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Dodgers remain optimistic despite 4-3 loss to Diamondbacks

Clayton Kershaw has a rare late-inning collapse, and the Dodgers are unable to sweep Arizona. The Dodgers, nine games behind first-place San Francisco, think they have a chance to make the postseason.

August 07, 2011|By Dylan Hernandez

Reporting from Phoenix — The Dodgers can win the National League West.

This year.

That was the novel premise introduced by James Loney on Sunday after Clayton Kershaw had a rare late-inning collapse in a 4-3 defeat that prevented the Dodgers from sweeping the Arizona Diamondbacks.

"People are always going to say why you can't win it," Loney said. "My thing is, 'Why can't we win it?' Why can't we be a special team and make a run and have you guys write about that?"

The Dodgers are 10 games behind the first-place San Francisco Giants.

If the Giants play .500 ball over the remainder of the regular season, the Dodgers would have to win 34 of their last 50 games to force a one-game playoff to decide the division title.

Loney's optimism wasn't based on numbers, but something he said he felt in the clubhouse as the Dodgers were preparing to return home for a three-game series against the Philadelphia Phillies.

"I feel a sense of, 'We can win this thing,' " he said. "I feel guys are happy every day, even if they were 0 for 4 or we lost the game before. It's 'We're going to beat you today.'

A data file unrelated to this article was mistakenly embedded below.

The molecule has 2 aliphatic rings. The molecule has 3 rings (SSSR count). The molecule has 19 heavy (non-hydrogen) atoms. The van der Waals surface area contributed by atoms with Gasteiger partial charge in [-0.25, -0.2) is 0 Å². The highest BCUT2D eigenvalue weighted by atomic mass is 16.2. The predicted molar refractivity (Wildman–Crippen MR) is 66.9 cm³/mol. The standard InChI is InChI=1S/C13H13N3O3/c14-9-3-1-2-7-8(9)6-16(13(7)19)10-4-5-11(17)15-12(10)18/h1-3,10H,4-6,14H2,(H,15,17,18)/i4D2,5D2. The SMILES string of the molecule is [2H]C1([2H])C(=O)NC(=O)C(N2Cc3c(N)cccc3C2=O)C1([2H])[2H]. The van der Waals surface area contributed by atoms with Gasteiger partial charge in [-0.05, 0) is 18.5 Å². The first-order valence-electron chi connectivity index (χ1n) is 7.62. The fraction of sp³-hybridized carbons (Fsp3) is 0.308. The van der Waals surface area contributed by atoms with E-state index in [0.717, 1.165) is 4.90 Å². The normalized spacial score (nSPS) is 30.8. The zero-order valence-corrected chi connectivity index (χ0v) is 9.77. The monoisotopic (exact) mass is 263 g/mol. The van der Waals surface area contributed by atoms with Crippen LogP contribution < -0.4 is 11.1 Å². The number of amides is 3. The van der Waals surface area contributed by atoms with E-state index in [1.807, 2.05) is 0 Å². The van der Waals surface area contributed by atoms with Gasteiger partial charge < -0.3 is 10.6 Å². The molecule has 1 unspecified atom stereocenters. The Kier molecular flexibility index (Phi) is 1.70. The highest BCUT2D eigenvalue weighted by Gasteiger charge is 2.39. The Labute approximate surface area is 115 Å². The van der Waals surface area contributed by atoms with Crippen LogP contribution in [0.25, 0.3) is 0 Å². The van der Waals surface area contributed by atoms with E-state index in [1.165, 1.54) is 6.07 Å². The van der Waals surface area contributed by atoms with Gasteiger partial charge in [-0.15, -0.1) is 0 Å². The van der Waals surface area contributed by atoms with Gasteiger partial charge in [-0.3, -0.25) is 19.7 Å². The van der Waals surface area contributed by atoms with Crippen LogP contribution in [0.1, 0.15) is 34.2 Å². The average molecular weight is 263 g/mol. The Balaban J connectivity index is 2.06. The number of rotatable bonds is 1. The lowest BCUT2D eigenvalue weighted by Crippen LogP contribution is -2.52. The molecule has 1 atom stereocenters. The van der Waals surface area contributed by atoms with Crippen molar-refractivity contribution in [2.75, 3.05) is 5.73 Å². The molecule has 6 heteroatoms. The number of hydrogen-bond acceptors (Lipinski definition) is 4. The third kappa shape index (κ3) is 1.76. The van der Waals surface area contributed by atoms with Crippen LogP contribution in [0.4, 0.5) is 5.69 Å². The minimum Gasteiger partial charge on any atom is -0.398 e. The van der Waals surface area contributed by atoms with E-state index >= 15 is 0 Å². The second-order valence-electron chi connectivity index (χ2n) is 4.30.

"This is one of the best teams I've ever been on, as far as personalities, the work that we put in, and being confident. I don't see any doubt in anybody here."

Manager Don Mattingly said something similar about his team, which is made up largely of journeymen and rookies.

He said the only time his team looked flat was July 31, the day of the nonwaiver trade deadline.

The manager said he understood why the Dodgers had trouble finding inspiration that day. Rafael Furcal was traded. They were playing a day game after five consecutive night games. Starting pitcher Rubby De La Rosa threw 103 pitches in four innings that day, resulting in a lot of standing around for the position players.

Still, Mattingly said he addressed the team the next day in San Diego.

He reminded players to be on the field 15 minutes before the game. He told them to not be on their cellphones in the half-hour leading up to the game.

The short meeting marked the start of a 4-2 trip.

They took two of three from the San Diego Padres and did the same against the Diamondbacks.

But Mattingly and his players saw a missed opportunity.

Heading into Sunday, the Giants had lost eight of their last nine games. The Diamondbacks had lost three in a row.

"It could've been 5-1, at least," Kershaw said. "We'll take it, but it could've been better."

Said Mattingly: "We have a chance to have a great trip and we end up having a good trip. But I don't think we're at a point where we can look at trips so much. We're trying to win every day. Early in the year, you say, 'That's a good trip.' But you got a chance to basically end up sweeping a club that you're chasing, you have your guy [Kershaw] out there, I think it's a little bit of a downer."

If the Dodgers aren't careful, it could turn into something worse. They face Roy Halladay on Monday and Cliff Lee on Tuesday.

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